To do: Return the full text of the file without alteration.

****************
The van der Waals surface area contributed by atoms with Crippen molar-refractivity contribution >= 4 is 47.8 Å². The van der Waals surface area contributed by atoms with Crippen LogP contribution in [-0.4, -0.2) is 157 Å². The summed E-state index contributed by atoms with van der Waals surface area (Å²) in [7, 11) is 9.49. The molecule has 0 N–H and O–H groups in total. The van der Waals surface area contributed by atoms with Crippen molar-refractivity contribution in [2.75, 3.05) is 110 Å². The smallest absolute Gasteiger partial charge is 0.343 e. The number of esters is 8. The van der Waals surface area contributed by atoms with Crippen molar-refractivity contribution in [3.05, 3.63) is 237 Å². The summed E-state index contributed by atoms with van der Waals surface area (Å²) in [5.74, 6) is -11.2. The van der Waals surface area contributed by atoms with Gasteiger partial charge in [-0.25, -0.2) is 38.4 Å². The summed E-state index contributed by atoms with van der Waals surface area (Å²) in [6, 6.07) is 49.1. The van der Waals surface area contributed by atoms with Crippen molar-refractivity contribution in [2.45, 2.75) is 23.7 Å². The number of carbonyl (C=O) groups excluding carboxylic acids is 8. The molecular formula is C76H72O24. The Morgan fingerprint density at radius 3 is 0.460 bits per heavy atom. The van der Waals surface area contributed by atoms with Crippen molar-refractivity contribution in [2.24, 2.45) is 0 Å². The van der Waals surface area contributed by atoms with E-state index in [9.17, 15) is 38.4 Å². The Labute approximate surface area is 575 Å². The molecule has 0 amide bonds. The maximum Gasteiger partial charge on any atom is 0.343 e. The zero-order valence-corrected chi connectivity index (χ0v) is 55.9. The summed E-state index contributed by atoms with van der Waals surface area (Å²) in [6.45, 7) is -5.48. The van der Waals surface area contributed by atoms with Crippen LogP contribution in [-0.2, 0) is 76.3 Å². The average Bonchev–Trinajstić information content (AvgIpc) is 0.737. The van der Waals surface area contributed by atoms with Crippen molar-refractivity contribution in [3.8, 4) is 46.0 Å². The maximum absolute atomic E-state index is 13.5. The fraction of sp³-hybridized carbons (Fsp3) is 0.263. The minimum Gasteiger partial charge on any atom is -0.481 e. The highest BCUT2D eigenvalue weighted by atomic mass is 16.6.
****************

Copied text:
The van der Waals surface area contributed by atoms with Crippen molar-refractivity contribution >= 4 is 47.8 Å². The van der Waals surface area contributed by atoms with Crippen LogP contribution in [-0.4, -0.2) is 157 Å². The summed E-state index contributed by atoms with van der Waals surface area (Å²) in [7, 11) is 9.49. The molecule has 0 N–H and O–H groups in total. The van der Waals surface area contributed by atoms with Crippen molar-refractivity contribution in [2.75, 3.05) is 110 Å². The smallest absolute Gasteiger partial charge is 0.343 e. The number of esters is 8. The van der Waals surface area contributed by atoms with Crippen molar-refractivity contribution in [3.05, 3.63) is 237 Å². The summed E-state index contributed by atoms with van der Waals surface area (Å²) in [5.74, 6) is -11.2. The van der Waals surface area contributed by atoms with Gasteiger partial charge in [-0.25, -0.2) is 38.4 Å². The summed E-state index contributed by atoms with van der Waals surface area (Å²) in [6, 6.07) is 49.1. The van der Waals surface area contributed by atoms with Crippen molar-refractivity contribution in [2.45, 2.75) is 23.7 Å². The number of carbonyl (C=O) groups excluding carboxylic acids is 8. The molecular formula is C76H72O24. The Morgan fingerprint density at radius 3 is 0.460 bits per heavy atom. The van der Waals surface area contributed by atoms with Crippen molar-refractivity contribution in [2.24, 2.45) is 0 Å². The van der Waals surface area contributed by atoms with E-state index in [9.17, 15) is 38.4 Å². The Labute approximate surface area is 575 Å². The molecule has 0 amide bonds. The maximum Gasteiger partial charge on any atom is 0.343 e. The zero-order valence-corrected chi connectivity index (χ0v) is 55.9. The summed E-state index contributed by atoms with van der Waals surface area (Å²) in [6.45, 7) is -5.48. The van der Waals surface area contributed by atoms with Crippen LogP contribution in [-0.2, 0) is 76.3 Å². The average Bonchev–Trinajstić information content (AvgIpc) is 0.737. The van der Waals surface area contributed by atoms with Crippen molar-refractivity contribution in [3.8, 4) is 46.0 Å². The maximum absolute atomic E-state index is 13.5. The fraction of sp³-hybridized carbons (Fsp3) is 0.263. The minimum Gasteiger partial charge on any atom is -0.481 e. The highest BCUT2D eigenvalue weighted by atomic mass is 16.6.